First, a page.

In a recent interview with Republican presidential front-runner Donald Trump, CNN’s Jake Tapper said, “I would just ask, as a fellow American, if you could consider whether or not dialing down the temperature — trying to bring down the temperature — might be a healthier thing both for your campaign and for the nation at large.” And PBS’ Tavis Smiley — who once said Ronald Reagan “tortured” blacks — calls Trump a “religious and racial arsonist.”
If only Tapper and Smiley would urge liberals and Democrats to adhere to the same level of civility and probity they demand of Trump. For example:
Vice President Joe Biden, during a 2012 campaign speech, told a predominantly black audience in Danville, Virginia, that Republican candidate Mitt Romney was “going to put y’all back in chains.”
Democratic National Committee Chairwoman Debbie Wasserman Schultz, in 2011, said Republicans “want to literally drag us all the way back to Jim Crow laws.” She further compared the push for voter ID to the imposition of a poll tax, a notorious relic of the Jim Crow South.
Donna Brazile, now a political commentator on CNN, was the campaign manager of Al Gore’s 2000 presidential bid and served as interim chairwoman of the DNC. While Gore’s campaign chief, she said the Republican Party has a “white boy attitude,” which means, “‘I must exclude, denigrate and leave behind.’ They don’t see it or think about it. It’s a culture.”
Hillary Clinton, in a 2006 speech before a predominantly black audience, said, “When you look at the way the House of Representatives has been run, it has been run like a plantation — and you know what I’m talking about.”
Claire McCaskill, now a senator from Missouri, said that in the aftermath of Hurricane Katrina, “George Bush let people die on rooftops in New Orleans because they were poor and because they were black.”
Howard Dean, while chairman of the DNC in 2005, said the contest between Democrats and Republicans was “a struggle of good and evil. And we’re the good.” He has also called Republicans “evil,” “corrupt” and “brain-dead.” Julian Bond, then the chairman of the NAACP, the nation’s oldest civil rights organization, said of Republicans in 2006: “Their idea of equal rights is the American flag and the confederate swastika flying side-by-side.” And in 2001, he said of President George W. Bush’s new administration: “They selected nominees from the Taliban wing of American politics, appeased the wretched appetites of the extreme right wing and chose cabinet officials whose devotion to the Confederacy is nearly canine in its uncritical affection.”
George Soros, the left-wing billionaire donor, said that George W. Bush’s White House displayed the “supremacist ideology of Nazi Germany.” Soros said, “When I hear Bush say, ‘You’re either with us or against us,’ it reminds me of the Germans.” Soros later said: “The Bush administration and the Nazi and communist regimes all engaged in the politics of fear. … Indeed, the Bush administration has been able to improve on the techniques used by the Nazi and communist propaganda machines.”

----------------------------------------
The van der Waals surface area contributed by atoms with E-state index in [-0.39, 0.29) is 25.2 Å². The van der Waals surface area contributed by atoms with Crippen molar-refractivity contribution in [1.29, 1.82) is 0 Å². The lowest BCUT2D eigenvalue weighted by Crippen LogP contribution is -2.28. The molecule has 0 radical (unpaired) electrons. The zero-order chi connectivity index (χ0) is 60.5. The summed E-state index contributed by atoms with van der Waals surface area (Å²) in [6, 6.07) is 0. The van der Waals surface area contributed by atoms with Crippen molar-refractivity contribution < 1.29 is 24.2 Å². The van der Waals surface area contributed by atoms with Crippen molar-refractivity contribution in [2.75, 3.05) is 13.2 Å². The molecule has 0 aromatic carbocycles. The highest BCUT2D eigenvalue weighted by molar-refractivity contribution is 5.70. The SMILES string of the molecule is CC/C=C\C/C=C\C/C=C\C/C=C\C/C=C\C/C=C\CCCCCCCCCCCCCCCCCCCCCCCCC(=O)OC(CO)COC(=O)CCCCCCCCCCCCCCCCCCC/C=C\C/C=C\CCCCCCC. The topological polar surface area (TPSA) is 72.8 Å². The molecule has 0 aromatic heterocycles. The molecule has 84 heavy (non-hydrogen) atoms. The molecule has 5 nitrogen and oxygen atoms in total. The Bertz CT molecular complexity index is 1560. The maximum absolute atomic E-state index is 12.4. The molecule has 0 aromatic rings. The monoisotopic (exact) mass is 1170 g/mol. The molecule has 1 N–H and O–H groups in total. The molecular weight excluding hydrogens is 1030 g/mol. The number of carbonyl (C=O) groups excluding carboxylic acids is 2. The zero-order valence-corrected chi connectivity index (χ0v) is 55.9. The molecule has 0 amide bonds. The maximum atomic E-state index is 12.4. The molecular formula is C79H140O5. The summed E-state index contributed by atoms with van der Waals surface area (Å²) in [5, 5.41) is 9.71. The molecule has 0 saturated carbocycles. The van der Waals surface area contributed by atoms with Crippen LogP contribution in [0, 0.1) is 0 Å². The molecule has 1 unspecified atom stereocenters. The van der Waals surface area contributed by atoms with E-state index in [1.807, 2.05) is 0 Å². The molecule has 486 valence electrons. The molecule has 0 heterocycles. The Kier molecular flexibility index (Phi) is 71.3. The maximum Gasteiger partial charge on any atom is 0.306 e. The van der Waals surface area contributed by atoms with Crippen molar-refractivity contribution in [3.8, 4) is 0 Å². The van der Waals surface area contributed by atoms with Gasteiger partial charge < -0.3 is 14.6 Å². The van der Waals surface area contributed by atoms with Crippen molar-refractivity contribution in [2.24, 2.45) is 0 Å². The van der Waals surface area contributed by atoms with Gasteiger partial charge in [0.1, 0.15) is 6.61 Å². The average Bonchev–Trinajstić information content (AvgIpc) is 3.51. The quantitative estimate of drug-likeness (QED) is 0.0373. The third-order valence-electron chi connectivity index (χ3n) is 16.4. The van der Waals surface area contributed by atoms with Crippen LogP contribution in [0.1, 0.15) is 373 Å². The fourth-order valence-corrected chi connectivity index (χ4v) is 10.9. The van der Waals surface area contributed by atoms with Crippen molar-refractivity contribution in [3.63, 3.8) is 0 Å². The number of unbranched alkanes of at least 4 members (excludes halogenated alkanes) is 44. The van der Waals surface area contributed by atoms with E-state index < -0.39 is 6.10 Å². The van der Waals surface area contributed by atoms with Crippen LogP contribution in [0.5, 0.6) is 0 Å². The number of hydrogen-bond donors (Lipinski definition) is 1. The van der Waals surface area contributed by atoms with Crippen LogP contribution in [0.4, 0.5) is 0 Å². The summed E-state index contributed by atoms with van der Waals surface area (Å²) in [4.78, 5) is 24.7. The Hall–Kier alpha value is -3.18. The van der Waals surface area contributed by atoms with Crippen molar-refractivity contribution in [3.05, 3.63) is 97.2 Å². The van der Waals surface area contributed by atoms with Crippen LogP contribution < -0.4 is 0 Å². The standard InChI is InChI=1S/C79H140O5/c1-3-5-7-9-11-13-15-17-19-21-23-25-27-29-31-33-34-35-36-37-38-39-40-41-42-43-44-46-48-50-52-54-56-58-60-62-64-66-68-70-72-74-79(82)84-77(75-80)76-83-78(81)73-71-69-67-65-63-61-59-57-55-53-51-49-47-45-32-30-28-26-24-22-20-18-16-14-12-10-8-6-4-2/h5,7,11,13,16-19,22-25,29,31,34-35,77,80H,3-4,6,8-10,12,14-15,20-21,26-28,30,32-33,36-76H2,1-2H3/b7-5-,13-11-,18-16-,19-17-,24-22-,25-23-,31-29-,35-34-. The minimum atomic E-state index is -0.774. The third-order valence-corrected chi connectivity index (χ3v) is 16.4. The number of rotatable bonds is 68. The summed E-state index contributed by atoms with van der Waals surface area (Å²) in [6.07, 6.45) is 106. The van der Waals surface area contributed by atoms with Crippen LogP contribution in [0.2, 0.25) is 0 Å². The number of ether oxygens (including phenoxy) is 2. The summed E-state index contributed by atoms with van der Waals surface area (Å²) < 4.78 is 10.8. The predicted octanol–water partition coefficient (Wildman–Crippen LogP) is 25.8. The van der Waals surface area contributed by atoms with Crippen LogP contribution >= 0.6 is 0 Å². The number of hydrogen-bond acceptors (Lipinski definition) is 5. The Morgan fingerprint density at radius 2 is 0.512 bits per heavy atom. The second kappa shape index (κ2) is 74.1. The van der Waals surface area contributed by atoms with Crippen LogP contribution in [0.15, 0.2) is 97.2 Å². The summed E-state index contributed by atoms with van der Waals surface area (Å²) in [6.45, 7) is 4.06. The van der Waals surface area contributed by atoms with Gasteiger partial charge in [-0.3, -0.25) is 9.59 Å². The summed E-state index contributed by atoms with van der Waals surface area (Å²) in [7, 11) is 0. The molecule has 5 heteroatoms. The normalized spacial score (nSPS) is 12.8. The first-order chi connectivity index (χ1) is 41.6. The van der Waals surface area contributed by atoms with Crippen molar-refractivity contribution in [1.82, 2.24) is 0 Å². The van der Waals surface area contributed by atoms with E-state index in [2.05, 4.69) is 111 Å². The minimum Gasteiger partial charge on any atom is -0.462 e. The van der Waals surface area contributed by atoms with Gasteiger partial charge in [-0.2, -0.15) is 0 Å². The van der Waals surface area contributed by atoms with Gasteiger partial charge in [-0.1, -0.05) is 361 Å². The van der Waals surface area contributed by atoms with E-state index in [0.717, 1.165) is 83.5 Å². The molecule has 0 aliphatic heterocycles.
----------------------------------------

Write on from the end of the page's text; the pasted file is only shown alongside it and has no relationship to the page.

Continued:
Charles Rangel, long-time congressman from Harlem and founding member of the Congressional Black Caucus, called George W. Bush “our Bull Connor” — referring to the former public superintendent of safety in Birmingham, Alabama, who sicced dogs and turned water hoses on black-and-white civil rights protesters. About the GOP’s Contract with America, Rangel said, “Hitler wasn’t even talking about doing these things.”
Al Gore said then-President George W. Bush’s “executive branch has made it a practice to try and control and intimidate news organizations, from PBS to CBS to Newsweek. … And every day, they unleash squadrons of digital brown shirts to harass and hector any journalist who is critical of the president.”
President Barack Obama said: “The legacy of slavery, Jim Crow, discrimination in almost every institution of our lives — you know, that casts a long shadow and that’s still part of our DNA that’s passed on. We’re not cured of it. Racism — we are not cured of it.”
Former President Jimmy Carter explained the opposition to Obamacare this way: “I think an overwhelming portion of the intensely demonstrated animosity toward President Barack Obama is based on the fact that he is a black man, that he’s African-American. … Racism … still exists, and I think it’s bubbled up to the surface because of a belief among many white people, not just in the South but around the country, that African-Americans are not qualified to lead this great country.”
That statements like this escape the condemnation that they deserve once again exposes double standards and selective outrage.
The pass enjoyed by the left does not excuse careless and irresponsible statements made by Donald Trump. But let us condemn, with at least the same degree of fervor, the nasty, vicious, divisive race-card hustling and the “us against the evil opposition” rhetoric routinely, and all too casually, employed by the left.
Is that too much to ask?